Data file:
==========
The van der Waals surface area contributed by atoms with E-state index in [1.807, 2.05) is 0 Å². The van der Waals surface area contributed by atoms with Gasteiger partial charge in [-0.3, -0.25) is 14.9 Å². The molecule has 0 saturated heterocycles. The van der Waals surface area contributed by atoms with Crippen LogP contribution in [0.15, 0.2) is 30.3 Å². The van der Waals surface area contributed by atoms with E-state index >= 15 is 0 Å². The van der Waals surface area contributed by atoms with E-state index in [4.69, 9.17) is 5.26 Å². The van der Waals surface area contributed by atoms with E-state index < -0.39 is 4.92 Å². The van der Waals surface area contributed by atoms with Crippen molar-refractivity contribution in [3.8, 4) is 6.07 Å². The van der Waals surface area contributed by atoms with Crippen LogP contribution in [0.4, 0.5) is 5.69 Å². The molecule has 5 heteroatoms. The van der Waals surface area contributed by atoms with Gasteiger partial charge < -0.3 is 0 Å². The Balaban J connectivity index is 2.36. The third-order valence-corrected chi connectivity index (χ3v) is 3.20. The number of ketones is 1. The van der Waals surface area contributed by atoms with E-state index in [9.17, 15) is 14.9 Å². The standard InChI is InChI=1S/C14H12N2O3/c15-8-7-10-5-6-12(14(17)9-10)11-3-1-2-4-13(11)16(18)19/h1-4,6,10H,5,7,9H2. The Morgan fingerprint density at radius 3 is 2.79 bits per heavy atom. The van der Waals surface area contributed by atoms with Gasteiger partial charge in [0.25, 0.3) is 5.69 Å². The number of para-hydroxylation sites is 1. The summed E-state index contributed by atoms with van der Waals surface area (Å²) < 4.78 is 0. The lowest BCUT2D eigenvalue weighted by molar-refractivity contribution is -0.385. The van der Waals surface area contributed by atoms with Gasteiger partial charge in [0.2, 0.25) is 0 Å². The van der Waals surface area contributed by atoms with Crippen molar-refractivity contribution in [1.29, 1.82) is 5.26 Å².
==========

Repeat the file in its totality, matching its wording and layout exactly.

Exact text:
The van der Waals surface area contributed by atoms with E-state index in [1.807, 2.05) is 0 Å². The van der Waals surface area contributed by atoms with Gasteiger partial charge in [-0.3, -0.25) is 14.9 Å². The molecule has 0 saturated heterocycles. The van der Waals surface area contributed by atoms with Crippen LogP contribution in [0.15, 0.2) is 30.3 Å². The van der Waals surface area contributed by atoms with E-state index >= 15 is 0 Å². The van der Waals surface area contributed by atoms with E-state index in [4.69, 9.17) is 5.26 Å². The van der Waals surface area contributed by atoms with E-state index < -0.39 is 4.92 Å². The van der Waals surface area contributed by atoms with Crippen molar-refractivity contribution in [3.8, 4) is 6.07 Å². The van der Waals surface area contributed by atoms with Crippen LogP contribution in [0.4, 0.5) is 5.69 Å². The molecule has 5 heteroatoms. The van der Waals surface area contributed by atoms with Gasteiger partial charge < -0.3 is 0 Å². The Balaban J connectivity index is 2.36. The third-order valence-corrected chi connectivity index (χ3v) is 3.20. The number of ketones is 1. The van der Waals surface area contributed by atoms with E-state index in [9.17, 15) is 14.9 Å². The standard InChI is InChI=1S/C14H12N2O3/c15-8-7-10-5-6-12(14(17)9-10)11-3-1-2-4-13(11)16(18)19/h1-4,6,10H,5,7,9H2. The Morgan fingerprint density at radius 3 is 2.79 bits per heavy atom. The van der Waals surface area contributed by atoms with Gasteiger partial charge in [0.25, 0.3) is 5.69 Å². The number of para-hydroxylation sites is 1. The summed E-state index contributed by atoms with van der Waals surface area (Å²) < 4.78 is 0. The lowest BCUT2D eigenvalue weighted by molar-refractivity contribution is -0.385. The van der Waals surface area contributed by atoms with Gasteiger partial charge in [0.2, 0.25) is 0 Å². The van der Waals surface area contributed by atoms with Crippen molar-refractivity contribution in [1.29, 1.82) is 5.26 Å².